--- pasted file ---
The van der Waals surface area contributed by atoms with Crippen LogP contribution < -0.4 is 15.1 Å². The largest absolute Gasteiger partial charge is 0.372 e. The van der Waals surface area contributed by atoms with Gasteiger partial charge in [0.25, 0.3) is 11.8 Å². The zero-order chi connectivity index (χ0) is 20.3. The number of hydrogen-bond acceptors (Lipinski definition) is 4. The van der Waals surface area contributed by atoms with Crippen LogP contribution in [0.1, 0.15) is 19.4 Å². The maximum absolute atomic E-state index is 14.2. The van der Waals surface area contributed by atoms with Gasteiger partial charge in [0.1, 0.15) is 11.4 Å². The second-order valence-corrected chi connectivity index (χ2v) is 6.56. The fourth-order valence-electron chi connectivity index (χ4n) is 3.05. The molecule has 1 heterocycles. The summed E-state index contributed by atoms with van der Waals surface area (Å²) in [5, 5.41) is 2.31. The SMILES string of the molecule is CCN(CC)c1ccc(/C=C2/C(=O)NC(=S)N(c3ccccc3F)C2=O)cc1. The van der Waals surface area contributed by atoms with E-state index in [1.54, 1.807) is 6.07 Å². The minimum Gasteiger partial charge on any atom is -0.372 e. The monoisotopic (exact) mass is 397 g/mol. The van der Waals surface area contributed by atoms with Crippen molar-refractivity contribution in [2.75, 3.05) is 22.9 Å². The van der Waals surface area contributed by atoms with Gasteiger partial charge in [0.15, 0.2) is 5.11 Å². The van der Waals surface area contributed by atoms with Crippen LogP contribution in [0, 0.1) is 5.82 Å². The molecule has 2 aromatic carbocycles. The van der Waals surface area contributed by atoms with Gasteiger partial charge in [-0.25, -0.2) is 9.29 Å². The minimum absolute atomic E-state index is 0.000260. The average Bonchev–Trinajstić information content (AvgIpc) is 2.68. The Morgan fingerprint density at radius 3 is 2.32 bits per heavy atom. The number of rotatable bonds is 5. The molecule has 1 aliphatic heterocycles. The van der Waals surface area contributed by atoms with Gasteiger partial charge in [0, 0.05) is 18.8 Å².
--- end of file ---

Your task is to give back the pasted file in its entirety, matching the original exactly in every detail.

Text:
The van der Waals surface area contributed by atoms with Crippen LogP contribution < -0.4 is 15.1 Å². The largest absolute Gasteiger partial charge is 0.372 e. The van der Waals surface area contributed by atoms with Gasteiger partial charge in [0.25, 0.3) is 11.8 Å². The zero-order chi connectivity index (χ0) is 20.3. The number of hydrogen-bond acceptors (Lipinski definition) is 4. The van der Waals surface area contributed by atoms with Crippen LogP contribution in [0.1, 0.15) is 19.4 Å². The maximum absolute atomic E-state index is 14.2. The van der Waals surface area contributed by atoms with Gasteiger partial charge in [0.1, 0.15) is 11.4 Å². The second-order valence-corrected chi connectivity index (χ2v) is 6.56. The fourth-order valence-electron chi connectivity index (χ4n) is 3.05. The molecule has 1 heterocycles. The summed E-state index contributed by atoms with van der Waals surface area (Å²) in [5, 5.41) is 2.31. The SMILES string of the molecule is CCN(CC)c1ccc(/C=C2/C(=O)NC(=S)N(c3ccccc3F)C2=O)cc1. The van der Waals surface area contributed by atoms with E-state index in [1.54, 1.807) is 6.07 Å². The minimum Gasteiger partial charge on any atom is -0.372 e. The monoisotopic (exact) mass is 397 g/mol. The van der Waals surface area contributed by atoms with Crippen molar-refractivity contribution in [2.75, 3.05) is 22.9 Å². The van der Waals surface area contributed by atoms with Gasteiger partial charge in [0.15, 0.2) is 5.11 Å². The van der Waals surface area contributed by atoms with Crippen LogP contribution in [0, 0.1) is 5.82 Å². The molecule has 2 aromatic carbocycles. The van der Waals surface area contributed by atoms with Gasteiger partial charge in [-0.25, -0.2) is 9.29 Å². The minimum absolute atomic E-state index is 0.000260. The average Bonchev–Trinajstić information content (AvgIpc) is 2.68. The Morgan fingerprint density at radius 3 is 2.32 bits per heavy atom. The number of rotatable bonds is 5. The molecule has 1 aliphatic heterocycles. The van der Waals surface area contributed by atoms with Gasteiger partial charge in [0, 0.05) is 18.8 Å².